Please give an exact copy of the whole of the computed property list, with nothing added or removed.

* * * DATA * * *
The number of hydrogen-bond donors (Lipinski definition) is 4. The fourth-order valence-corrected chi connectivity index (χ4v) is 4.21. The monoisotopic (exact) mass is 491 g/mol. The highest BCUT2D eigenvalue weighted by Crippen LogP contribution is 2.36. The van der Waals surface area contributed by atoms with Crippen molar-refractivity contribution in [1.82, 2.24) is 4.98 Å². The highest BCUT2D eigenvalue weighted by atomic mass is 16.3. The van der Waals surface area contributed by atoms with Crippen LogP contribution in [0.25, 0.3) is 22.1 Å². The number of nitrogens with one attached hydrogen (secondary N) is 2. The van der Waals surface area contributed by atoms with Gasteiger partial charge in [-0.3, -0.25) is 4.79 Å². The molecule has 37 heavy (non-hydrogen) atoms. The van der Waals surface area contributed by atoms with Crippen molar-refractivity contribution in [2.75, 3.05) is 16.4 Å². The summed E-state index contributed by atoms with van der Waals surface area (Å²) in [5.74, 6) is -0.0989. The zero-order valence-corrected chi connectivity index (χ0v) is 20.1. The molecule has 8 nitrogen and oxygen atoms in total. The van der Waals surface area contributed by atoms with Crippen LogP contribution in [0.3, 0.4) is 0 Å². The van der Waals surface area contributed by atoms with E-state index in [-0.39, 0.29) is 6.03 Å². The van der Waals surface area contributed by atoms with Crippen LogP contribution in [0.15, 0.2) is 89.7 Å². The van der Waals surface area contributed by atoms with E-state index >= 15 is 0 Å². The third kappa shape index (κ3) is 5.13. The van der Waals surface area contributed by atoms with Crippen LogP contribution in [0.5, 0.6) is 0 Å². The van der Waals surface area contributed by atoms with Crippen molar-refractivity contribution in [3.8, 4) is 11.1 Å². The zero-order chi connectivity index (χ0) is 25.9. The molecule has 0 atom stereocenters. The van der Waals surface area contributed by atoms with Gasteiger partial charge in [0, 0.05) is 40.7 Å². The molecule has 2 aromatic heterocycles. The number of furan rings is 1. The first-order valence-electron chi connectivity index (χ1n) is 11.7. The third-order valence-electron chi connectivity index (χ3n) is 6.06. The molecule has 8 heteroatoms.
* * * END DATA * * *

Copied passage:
The number of hydrogen-bond donors (Lipinski definition) is 4. The fourth-order valence-corrected chi connectivity index (χ4v) is 4.21. The monoisotopic (exact) mass is 491 g/mol. The highest BCUT2D eigenvalue weighted by Crippen LogP contribution is 2.36. The van der Waals surface area contributed by atoms with Crippen molar-refractivity contribution in [1.82, 2.24) is 4.98 Å². The highest BCUT2D eigenvalue weighted by atomic mass is 16.3. The van der Waals surface area contributed by atoms with Crippen LogP contribution in [0.25, 0.3) is 22.1 Å². The number of nitrogens with one attached hydrogen (secondary N) is 2. The van der Waals surface area contributed by atoms with Gasteiger partial charge in [-0.3, -0.25) is 4.79 Å². The molecule has 37 heavy (non-hydrogen) atoms. The van der Waals surface area contributed by atoms with Crippen molar-refractivity contribution in [2.75, 3.05) is 16.4 Å². The summed E-state index contributed by atoms with van der Waals surface area (Å²) in [5.74, 6) is -0.0989. The zero-order valence-corrected chi connectivity index (χ0v) is 20.1. The molecule has 8 nitrogen and oxygen atoms in total. The van der Waals surface area contributed by atoms with Crippen LogP contribution in [0.3, 0.4) is 0 Å². The van der Waals surface area contributed by atoms with E-state index in [-0.39, 0.29) is 6.03 Å². The van der Waals surface area contributed by atoms with Crippen LogP contribution in [0.15, 0.2) is 89.7 Å². The van der Waals surface area contributed by atoms with E-state index >= 15 is 0 Å². The third kappa shape index (κ3) is 5.13. The van der Waals surface area contributed by atoms with Crippen LogP contribution in [0.5, 0.6) is 0 Å². The van der Waals surface area contributed by atoms with Crippen molar-refractivity contribution in [3.8, 4) is 11.1 Å². The zero-order chi connectivity index (χ0) is 25.9. The molecule has 0 atom stereocenters. The van der Waals surface area contributed by atoms with Gasteiger partial charge in [0, 0.05) is 40.7 Å². The molecule has 2 aromatic heterocycles. The number of furan rings is 1. The first-order valence-electron chi connectivity index (χ1n) is 11.7. The third-order valence-electron chi connectivity index (χ3n) is 6.06. The molecule has 8 heteroatoms.